HONOLULU — The prospect of a war on two fronts against North Korea and Iraq in addition to the battle against terror and the new campaign for homeland security has sparked calls for a return to the U.S. military draft.

Rep. Charles Rangel, a New York Democrat, introduced a bill last week that would revive conscription, which has been dormant since 1973. Rangel, an African American, asserted that U.S. President George W. Bush’s war plans would require sacrifices “and those sacrifices need to be shared.”

Rangel was supported by Rep. John Conyers, a Michigan Democrat and an African American who contended that blacks would bear the blunt of front-line fighting, while whites from the middle class would escape hazardous duty.

If the Rangel proposal goes forward, it is certain to stir enormous controversy, as memories of the corrupted draft of the Vietnam era cannot be ignored. At that time, of the 26.8 million men of military age, 10.8 million served through enlistment or the draft. Nearly 16 million escaped through the lottery, hardship, physical or mental defects, and student deferment. Of these, 570,000 were draft offenders.

Bush, his senior political advisers, and the nation’s military leaders have come out against the draft. Secretary of Defense Donald Rumsfeld told reporters this week: “There is no need for it at all. The disadvantages of using compulsion to bring into the armed forces the men and women needed are notable.”

Pentagon officials said African Americans made up 25 percent of the military personnel deployed to the Persian Gulf in 1991. Blacks who died in combat or non-combat situations represented 15 percent of the casualties. Whites, who made up 66 percent of the U.S. forces there accounted for 78 percent of the deaths. Hispanics, who were 5 percent of the forces, accounted for 4 percent of the deaths, and Asian Americans, less than 2 percent of the force, made up less than 1 percent of the deaths.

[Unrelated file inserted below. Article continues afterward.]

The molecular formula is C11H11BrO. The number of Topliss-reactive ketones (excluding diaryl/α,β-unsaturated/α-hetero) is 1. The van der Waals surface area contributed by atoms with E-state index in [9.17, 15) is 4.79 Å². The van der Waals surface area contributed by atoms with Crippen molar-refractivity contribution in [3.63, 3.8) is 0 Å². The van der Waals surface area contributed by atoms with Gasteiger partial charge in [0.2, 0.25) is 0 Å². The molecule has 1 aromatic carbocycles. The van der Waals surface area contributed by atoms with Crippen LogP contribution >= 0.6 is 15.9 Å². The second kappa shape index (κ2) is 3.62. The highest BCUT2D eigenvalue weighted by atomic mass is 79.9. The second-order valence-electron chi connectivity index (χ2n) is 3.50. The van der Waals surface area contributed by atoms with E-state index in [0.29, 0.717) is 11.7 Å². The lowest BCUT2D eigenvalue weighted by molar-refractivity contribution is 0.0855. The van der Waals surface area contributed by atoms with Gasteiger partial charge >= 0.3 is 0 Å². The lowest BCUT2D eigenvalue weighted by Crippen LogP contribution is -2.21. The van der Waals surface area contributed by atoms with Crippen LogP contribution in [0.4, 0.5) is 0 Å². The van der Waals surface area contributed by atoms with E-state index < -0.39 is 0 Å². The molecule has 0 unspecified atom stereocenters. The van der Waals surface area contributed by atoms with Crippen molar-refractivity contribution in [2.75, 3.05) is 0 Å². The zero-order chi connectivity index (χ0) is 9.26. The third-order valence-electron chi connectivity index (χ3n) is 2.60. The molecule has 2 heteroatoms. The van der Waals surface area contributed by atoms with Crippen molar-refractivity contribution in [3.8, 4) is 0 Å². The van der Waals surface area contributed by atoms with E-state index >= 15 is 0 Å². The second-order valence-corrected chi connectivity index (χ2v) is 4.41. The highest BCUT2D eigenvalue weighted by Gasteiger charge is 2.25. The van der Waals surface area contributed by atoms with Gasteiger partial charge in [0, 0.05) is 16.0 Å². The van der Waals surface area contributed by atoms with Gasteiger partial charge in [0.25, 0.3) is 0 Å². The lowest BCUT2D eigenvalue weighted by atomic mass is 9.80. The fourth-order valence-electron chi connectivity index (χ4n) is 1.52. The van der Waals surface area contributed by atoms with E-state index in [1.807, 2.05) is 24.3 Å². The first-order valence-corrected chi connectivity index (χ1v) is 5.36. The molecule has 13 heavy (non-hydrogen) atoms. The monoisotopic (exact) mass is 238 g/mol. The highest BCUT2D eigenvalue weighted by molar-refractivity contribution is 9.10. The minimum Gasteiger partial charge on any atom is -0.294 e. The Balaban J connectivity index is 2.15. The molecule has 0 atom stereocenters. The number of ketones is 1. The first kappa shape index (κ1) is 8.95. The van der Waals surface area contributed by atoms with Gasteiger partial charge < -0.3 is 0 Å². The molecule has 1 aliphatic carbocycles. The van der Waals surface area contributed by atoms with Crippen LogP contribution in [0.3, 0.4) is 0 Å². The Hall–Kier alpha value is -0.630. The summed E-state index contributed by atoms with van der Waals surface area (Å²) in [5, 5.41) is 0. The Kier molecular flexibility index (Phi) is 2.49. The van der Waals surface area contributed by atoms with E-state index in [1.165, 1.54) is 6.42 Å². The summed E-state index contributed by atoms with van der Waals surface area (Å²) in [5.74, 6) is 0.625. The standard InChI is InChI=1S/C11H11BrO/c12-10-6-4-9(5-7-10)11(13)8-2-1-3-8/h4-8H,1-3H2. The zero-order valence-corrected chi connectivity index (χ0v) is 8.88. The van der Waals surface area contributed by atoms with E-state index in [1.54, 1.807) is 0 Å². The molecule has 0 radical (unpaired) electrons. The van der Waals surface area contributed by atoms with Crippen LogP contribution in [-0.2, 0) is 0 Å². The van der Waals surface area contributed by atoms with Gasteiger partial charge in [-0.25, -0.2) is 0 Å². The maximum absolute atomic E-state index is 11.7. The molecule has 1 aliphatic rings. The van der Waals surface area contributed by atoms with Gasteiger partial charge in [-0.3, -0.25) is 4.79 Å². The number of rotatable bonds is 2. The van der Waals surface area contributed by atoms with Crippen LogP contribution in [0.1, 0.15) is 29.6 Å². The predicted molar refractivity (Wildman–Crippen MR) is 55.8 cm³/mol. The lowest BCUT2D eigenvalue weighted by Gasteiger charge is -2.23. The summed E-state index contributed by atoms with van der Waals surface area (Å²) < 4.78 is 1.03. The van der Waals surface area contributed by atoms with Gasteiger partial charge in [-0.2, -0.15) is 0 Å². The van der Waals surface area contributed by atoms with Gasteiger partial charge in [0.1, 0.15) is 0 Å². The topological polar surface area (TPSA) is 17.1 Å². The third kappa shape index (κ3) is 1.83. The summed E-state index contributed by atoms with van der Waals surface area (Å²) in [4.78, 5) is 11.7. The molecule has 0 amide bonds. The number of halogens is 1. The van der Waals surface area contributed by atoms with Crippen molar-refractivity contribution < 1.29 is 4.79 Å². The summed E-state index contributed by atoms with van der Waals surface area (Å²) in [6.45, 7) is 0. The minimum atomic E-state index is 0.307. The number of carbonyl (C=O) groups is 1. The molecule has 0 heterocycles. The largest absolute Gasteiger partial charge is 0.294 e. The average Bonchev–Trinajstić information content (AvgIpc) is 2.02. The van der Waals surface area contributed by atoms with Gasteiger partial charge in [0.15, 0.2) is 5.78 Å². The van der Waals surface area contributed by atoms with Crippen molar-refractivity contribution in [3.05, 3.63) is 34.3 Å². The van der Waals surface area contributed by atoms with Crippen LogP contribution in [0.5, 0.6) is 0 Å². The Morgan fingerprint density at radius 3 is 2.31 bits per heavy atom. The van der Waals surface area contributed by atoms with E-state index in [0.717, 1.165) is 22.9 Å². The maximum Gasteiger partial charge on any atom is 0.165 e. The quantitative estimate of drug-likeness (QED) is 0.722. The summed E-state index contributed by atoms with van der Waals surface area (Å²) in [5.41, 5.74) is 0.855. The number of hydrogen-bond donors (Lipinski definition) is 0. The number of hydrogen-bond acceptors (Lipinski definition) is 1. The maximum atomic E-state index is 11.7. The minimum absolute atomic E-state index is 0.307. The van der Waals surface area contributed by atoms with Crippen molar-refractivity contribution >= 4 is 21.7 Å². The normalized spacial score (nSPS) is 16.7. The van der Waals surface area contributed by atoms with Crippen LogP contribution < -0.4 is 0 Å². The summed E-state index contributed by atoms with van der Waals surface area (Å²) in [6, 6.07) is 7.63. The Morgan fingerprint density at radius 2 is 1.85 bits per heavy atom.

Today, advocates of the draft overlook an undeniable fact: Conscription is inherently unfair unless all able-bodied men are drafted, no matter how they are selected. If one young man goes on winter maneuvers in Alaska and trains in the California desert in the summer, while another young man goes to college and fraternity parties, the system is unfair. It makes no difference how the draftee was chosen, by lottery, at random, or by birth date. (Women are not legally subject to the draft.)

In that case, say those who are pushing for draft, all young men of military age should be drafted and those who don’t serve in the armed forces can join the Peace Corps or perform a wide variety of community services.

Such compulsory service bangs up against the 13th Amendment to the constitution, which prohibits “involuntary servitude.” The constitution authorizes Congress “to raise and support armies” but not to compel other service. The 13th Amendment was adopted at the end of the Civil War to preclude a return to slavery.

Proponents of a draft overlook other arguments against it. Some argue that U.S. military forces are stretched thin and have too many assignments today. That may be true. In the Persian Gulf War of 1991, the U.S. had 2 million men and women in the armed forces. Today, there are 1.4 million, or one-third less, to cope with greater responsibilities.

Reviving the draft would not resolve that shortcoming. If the nation wants or needs a larger military force, Congress should authorize it and restore the draft only if not enough volunteers step forward.

Moreover, reviving the draft would not provide soldiers for hostilities with North Korea and Iraq as it would take a year to induct, equip, train and ship the new soldiers to combat units. It is the Reserves and National Guard already in place that must pick up the slack.

Proposals like that of Rangel and Conyers come perilously close to arguing for a race-based armed force. Unless all young men are to be drafted, racial quotas would be set for whites, blacks, Hispanics, Asians and others in proportion to their ratio in the U.S. population. Surely the vast majority of Americans would reject that assault on civil rights.

Advocates of the draft contend that young men should be compelled to serve in the armed forces to teach them patriotism and their civil obligations. But that is the realm of the parents, the school, and perhaps the church, not the drill sergeant on the rifle range.

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